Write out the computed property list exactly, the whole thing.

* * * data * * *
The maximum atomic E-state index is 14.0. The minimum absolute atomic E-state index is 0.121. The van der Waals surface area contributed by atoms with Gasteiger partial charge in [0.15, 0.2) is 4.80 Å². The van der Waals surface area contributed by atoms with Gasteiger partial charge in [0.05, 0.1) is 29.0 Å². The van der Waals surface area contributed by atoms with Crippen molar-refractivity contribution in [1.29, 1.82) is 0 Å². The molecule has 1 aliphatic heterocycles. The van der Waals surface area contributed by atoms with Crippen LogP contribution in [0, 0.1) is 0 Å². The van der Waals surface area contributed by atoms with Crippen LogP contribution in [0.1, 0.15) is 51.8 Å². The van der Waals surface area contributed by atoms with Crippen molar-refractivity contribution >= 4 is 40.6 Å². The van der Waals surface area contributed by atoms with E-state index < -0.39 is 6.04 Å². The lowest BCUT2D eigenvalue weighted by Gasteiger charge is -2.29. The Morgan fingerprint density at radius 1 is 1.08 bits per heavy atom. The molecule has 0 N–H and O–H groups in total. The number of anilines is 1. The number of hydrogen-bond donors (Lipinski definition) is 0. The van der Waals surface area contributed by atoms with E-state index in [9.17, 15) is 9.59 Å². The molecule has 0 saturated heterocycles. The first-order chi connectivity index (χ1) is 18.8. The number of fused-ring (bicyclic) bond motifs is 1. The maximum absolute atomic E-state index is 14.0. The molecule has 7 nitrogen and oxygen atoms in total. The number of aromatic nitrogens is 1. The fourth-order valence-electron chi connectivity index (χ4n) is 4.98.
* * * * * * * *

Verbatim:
The maximum atomic E-state index is 14.0. The minimum absolute atomic E-state index is 0.121. The van der Waals surface area contributed by atoms with Gasteiger partial charge in [0.15, 0.2) is 4.80 Å². The van der Waals surface area contributed by atoms with Gasteiger partial charge in [0.05, 0.1) is 29.0 Å². The van der Waals surface area contributed by atoms with Crippen molar-refractivity contribution in [1.29, 1.82) is 0 Å². The molecule has 1 aliphatic heterocycles. The van der Waals surface area contributed by atoms with Crippen LogP contribution in [0, 0.1) is 0 Å². The van der Waals surface area contributed by atoms with Crippen LogP contribution in [0.1, 0.15) is 51.8 Å². The van der Waals surface area contributed by atoms with Crippen molar-refractivity contribution >= 4 is 40.6 Å². The van der Waals surface area contributed by atoms with E-state index < -0.39 is 6.04 Å². The lowest BCUT2D eigenvalue weighted by Gasteiger charge is -2.29. The Morgan fingerprint density at radius 1 is 1.08 bits per heavy atom. The molecule has 0 N–H and O–H groups in total. The number of anilines is 1. The number of hydrogen-bond donors (Lipinski definition) is 0. The van der Waals surface area contributed by atoms with E-state index in [9.17, 15) is 9.59 Å². The molecule has 0 saturated heterocycles. The first-order chi connectivity index (χ1) is 18.8. The number of fused-ring (bicyclic) bond motifs is 1. The maximum absolute atomic E-state index is 14.0. The molecule has 7 nitrogen and oxygen atoms in total. The number of aromatic nitrogens is 1. The fourth-order valence-electron chi connectivity index (χ4n) is 4.98.